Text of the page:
With a bit of will power we were able to get up on time this morning. That and the promise of a decent cooked breakfast at the café; annexed to the boat tour place. Well, I say annexed, but really it’s the same enterprise; motel, café; and boat cruise. We later discovered all the staff multi-skill — the main tour guide was a receptionist from the motel — what a cool job!
Anyway, the breakfast was all that was promised — a good, tasty cooked breakfast, perfect for lining the stomach before a hour and a half’s boat ride. After signing our lives away (again!) on a waiver for the dangers on the island, we were loaded onto the boat and sent off on our way to White Island. The ride was pretty bumpy, but luckily Ness and I were both okay. Ness had some acupressure travel sickness bands on which seemed to help (hard to tell I say) and I was fine so long as I could see the horizon. To that end we spent the outgoing journey on the outside of the boat near the front. Lovely views and crashing waves all around us. We got a bit wet from time to time, but in the sea air breeze we soon dried off.
After an hour or so we reached White Island — a giant volcanic island. It was home to several sulphur mines in its time but is now defunct as each one in turn was either blown up by the volcano, washed away by a landslide or just plain went bankrupt. All that remains of the mine is a few bits of wall and some very rusty equipment.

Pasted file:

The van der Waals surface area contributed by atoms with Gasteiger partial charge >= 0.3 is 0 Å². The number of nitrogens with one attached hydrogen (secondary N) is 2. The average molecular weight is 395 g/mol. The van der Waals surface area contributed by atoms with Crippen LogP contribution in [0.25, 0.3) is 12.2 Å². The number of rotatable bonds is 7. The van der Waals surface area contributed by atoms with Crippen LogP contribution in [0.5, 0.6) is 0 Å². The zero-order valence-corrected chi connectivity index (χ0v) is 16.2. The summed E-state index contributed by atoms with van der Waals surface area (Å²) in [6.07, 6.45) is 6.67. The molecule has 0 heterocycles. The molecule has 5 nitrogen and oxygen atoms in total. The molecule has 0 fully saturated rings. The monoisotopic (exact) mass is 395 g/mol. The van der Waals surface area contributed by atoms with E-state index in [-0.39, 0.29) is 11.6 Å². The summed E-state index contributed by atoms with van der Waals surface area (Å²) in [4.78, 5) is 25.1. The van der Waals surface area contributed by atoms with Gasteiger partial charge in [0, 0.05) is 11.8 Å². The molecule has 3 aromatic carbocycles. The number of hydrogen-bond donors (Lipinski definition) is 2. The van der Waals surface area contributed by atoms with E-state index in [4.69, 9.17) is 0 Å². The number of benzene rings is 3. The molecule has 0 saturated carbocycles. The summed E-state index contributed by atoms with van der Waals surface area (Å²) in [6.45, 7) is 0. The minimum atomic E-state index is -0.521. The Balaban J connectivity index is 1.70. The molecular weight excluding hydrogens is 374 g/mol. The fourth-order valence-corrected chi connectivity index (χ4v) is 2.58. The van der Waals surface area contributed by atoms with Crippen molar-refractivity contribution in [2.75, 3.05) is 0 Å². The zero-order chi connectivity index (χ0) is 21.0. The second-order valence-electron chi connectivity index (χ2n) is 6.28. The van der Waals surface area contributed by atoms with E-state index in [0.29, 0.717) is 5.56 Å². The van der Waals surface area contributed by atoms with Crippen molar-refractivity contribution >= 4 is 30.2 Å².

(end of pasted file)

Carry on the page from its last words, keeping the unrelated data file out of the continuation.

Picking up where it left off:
The island was a cornucopia of vulcanicity: Geysers, hot pools, boiling springs, steaming ground, bubbling mud — everything. It was on a colossal scale compared to the activity we’d seen in Rotorua. Throughout the couple of hours we spend on the island our guide gave us an excellent explanation of what we were seeing. Lots of scientific activity on the island too — cameras and marker pegs which are regularly measured to see how the island changes. And change it does — our guide had only been taking parties to the island for 6 months and she was describing the differences in the island over her relatively short experience, pretty stunning. One whole side of the main crater is now a no-go zone, whereas before parties were led all about it. All together a fantastic experience.
The boat ride back was great — we saw some fur seals on a rock outcrop of the island, then headed back. Again we were out the front of the boat. Well, for some of the journey. I provided some entertainment for the entire boat by going down the wrong side of the boat at the wrong time. A giant bow wave soaked me through and continued to soak me as I frantically tried to prise the cabin door open. By the time I had gotten in I was absolutely drenched and everyone was laughing (as was I!) Not long after that we decided to come back inside, where we whiled away the rest of the journey talking to another couple (a Brit and a Yank) who were interested in our choice of transport. Once safely docked, we showed them our camper van: I got the feeling they were quite jealous of us!
We’ve now pulled up in a camp site just outside Matamata — where the Shire from the Lord of the Rings was filmed. Tomorrow we’re going to try to get on one of the tours around what remains of the film set (not a lot!) Whatever, the scenery on the drive here was fantastic — the vista of the Matamata plains from the hills as we passed over them was fantastic.